11:30pm, Tap Room @ Six The DIY debut EP from this London electro-pop quartet, It's a Rave Dave, was issued on DayGlo yellow vinyl, which pretty much tells you everything you need to know about both their sartorial and sonic styles. They'll carpet bomb the dance floor with independently targetable giddy-grenades. And they're so glam, they piss glitter. – Marc Savlov

To Live and Die in LA

12mid, Volume This Oregonian fourpiece does a dead-on Elliott Smith when they want to. They've got some of the same drama but are generally more lively. The title of the quartet's eponymous 2006 debut could be taken from a book, movie, or 2Pac track, but it'd be better if it were borrowed from Wang Chung. – Michael Bertin

David Karsten Daniels

12mid, Central Presbyterian Church Recently transplanted from North Carolina to Seattle, David Karsten Daniels' compositions drift with an equally restless exuberance, lilting behind the nasal pull of his voice. Last year's fourth offering and Fat Cat debut, Sharp Teeth, wandered through moments of stark folk and punched-up, nostalgic piano pop à la Ben Folds filtered through Neutral Milk Hotel. Fear of Flying is slated for release in April. – Doug Freeman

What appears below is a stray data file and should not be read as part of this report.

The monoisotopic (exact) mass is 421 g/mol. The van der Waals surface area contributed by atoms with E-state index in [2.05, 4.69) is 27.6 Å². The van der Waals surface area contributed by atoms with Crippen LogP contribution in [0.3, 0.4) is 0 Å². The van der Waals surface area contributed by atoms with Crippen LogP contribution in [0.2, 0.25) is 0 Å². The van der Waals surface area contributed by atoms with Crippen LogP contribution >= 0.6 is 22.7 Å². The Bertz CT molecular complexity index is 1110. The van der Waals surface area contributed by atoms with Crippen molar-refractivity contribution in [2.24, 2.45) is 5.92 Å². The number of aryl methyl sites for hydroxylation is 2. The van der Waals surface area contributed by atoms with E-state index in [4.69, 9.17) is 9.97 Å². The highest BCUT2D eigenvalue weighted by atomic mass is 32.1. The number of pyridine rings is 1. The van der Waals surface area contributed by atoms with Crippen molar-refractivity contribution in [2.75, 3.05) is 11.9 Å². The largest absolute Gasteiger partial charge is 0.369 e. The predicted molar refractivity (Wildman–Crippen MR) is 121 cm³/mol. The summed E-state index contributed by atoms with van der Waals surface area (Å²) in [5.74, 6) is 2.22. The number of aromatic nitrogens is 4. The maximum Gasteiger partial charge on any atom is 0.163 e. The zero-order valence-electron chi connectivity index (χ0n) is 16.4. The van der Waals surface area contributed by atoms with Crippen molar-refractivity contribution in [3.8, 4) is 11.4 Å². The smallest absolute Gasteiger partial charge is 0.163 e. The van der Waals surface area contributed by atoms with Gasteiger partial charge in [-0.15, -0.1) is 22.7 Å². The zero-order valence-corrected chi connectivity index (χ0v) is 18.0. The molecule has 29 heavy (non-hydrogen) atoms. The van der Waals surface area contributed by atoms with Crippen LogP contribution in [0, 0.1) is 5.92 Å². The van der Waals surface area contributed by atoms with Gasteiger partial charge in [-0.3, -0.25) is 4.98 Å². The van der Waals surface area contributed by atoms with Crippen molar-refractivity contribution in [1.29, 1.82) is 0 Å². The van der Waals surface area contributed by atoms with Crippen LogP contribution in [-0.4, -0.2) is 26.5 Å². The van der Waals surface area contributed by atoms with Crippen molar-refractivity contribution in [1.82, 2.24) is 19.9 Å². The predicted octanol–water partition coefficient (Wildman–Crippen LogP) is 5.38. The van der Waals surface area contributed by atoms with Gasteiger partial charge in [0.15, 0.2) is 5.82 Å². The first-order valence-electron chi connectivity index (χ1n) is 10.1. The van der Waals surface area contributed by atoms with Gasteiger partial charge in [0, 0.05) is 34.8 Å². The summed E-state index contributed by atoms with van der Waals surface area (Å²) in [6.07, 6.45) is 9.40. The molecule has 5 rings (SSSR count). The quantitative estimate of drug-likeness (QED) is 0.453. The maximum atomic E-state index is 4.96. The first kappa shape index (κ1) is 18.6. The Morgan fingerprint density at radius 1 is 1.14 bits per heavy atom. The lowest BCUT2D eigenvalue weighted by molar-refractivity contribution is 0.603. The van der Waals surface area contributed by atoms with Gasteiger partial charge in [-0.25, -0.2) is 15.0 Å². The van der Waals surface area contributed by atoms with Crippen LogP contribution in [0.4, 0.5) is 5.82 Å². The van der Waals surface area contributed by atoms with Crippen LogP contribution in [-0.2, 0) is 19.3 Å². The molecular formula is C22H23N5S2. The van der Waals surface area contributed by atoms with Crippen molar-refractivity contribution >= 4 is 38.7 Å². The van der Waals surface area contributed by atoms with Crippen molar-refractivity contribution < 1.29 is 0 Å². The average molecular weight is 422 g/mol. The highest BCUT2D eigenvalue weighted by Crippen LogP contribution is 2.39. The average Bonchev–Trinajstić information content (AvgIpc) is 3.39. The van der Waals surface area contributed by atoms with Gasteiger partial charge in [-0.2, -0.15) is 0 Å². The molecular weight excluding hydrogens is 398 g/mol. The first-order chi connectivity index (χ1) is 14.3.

The Oaks

12mid, Wave Having expanded from the duo of Ryan Costello and Matthew Antolick that produced 2006's Our Fathers and the Things They Left Behind, the Oaks now boast a sextet behind their latest self-release, Songs for Waiting. Propelled by deeply literary and socially conscious songwriting influenced by Costello's humanitarian work in Afghanistan, Songs' arrangements meld subtle world rhythms, jazzy piano and brass, and delicate folk harmonies. – Doug Freeman

Alabama3

12mid, Latitude 30 A3, as they're known here stateside, have the worst exposure to name-recognition return ever. Ever wondered who did The Sopranos theme? Hey, live by the bullet ... the Brixton-based ensemble continues its 10-year experiment fusing British acid house with American country and blues with last year's M.O.R. (One Little Indian). (Also: Saturday, March 15, 12mid @ La Zona Rosa) – Michael Bertin

Girl in a Coma

12mid, Continental Club This San Antonio-based all-girl trio inspired by the Smiths has been playing since adolescence. In 2006, they were signed to Joan Jett's Blackheart Records and released their debut, Both Before I'm Gone, on which singer Nina Diaz injects the group's melodic punk with a fierceness that belies her age. The young ladies recently opened for Morrissey for a few dates of his European tour in January. – Melanie Haupt